What are the most important differences between a single-member district and proportional representation?  What is more democratic?  Which is more efficient?  Which do you prefer and why?

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pohnpei397 | College Teacher | (Level 3) Distinguished Educator

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A single member district is an electoral district from which only one person gets elected in a given race.  All Congressional districts in the United States are single member districts.  It is true that two senators are elected from each state, but they do not run in the same race.  They are elected in separate races where only one person can win.  So, in a single member district, only one person (the one who gets a plurality of the votes) wins the election and gets to hold office.

In proportional representation, each district is represented by more than one person and all the representatives are elected in a single election.  For example, a district might have 10 representatives in a legislature.  Each party submits a list of 10 names to fill those spots.  The people vote for parties, not for individuals.  The votes are counted and the parties get representatives based on their proportion of the vote.  If Party A gets 40% of the vote and Party B gets 10%, Party A gets 4 of the representatives and Party B gets 1 (with other parties getting the other 5).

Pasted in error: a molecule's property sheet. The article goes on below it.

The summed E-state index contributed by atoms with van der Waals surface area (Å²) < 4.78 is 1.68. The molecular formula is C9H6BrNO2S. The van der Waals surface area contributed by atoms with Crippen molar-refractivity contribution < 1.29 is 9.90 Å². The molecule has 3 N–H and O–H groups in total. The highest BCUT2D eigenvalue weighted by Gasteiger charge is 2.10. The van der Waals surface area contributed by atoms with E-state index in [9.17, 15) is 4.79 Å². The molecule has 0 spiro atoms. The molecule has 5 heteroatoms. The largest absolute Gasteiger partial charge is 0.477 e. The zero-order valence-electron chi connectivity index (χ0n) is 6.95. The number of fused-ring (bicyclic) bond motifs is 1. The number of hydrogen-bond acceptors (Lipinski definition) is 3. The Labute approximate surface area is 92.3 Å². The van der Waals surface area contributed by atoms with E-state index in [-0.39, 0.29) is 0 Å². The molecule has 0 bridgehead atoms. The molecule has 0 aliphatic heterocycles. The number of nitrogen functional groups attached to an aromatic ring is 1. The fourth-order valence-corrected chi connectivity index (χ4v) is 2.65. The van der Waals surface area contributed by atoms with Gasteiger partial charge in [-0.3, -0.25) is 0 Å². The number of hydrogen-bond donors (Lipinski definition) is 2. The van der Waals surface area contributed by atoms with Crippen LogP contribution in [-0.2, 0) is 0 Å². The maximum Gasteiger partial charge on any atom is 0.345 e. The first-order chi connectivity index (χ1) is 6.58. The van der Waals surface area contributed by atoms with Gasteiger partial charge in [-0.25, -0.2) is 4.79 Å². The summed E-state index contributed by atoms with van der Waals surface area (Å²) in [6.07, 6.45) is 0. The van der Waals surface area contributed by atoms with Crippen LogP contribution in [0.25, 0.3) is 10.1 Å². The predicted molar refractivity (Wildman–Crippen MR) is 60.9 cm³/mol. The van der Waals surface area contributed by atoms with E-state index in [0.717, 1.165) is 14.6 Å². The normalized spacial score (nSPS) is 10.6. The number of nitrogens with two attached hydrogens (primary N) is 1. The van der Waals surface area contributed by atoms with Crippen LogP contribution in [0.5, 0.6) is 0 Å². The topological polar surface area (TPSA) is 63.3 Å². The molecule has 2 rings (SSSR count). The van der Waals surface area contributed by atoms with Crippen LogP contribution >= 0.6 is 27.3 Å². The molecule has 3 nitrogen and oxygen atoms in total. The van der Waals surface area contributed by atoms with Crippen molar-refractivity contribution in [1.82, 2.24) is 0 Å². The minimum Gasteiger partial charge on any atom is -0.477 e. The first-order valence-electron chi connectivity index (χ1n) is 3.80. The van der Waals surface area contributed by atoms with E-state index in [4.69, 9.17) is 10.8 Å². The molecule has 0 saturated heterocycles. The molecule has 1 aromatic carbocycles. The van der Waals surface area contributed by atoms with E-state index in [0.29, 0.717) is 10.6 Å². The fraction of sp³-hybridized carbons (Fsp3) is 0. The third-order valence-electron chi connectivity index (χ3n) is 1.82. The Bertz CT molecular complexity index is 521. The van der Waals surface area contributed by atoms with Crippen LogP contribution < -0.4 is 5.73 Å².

Many people would argue that proportional representation (PR) is more democratic.  They would say that PR allows more voters to actually have a say in elections. In a single member system, a party that gets 20% of the vote will not have any representation.  Its members have essentially not been heard.  In a PR system, that 20% is heard and represented.

Many people argue that PR is, however, less efficient.  In a system that has single member districts, there are usually only two major parties.  This means that one party is very likely to have a majority of the seats in the legislature.  This allows that party to enact its policies more easily.  In a PR system, parties often do not have majorities and have to form coalition governments with other parties.  This can make it harder for any one party to push its agenda through the legislature.

As to preferences, that is a matter of personal choice.  What do you think?  Is it more important to have a government that can get things done fairly easily or is it more important to give representation to people who support small parties?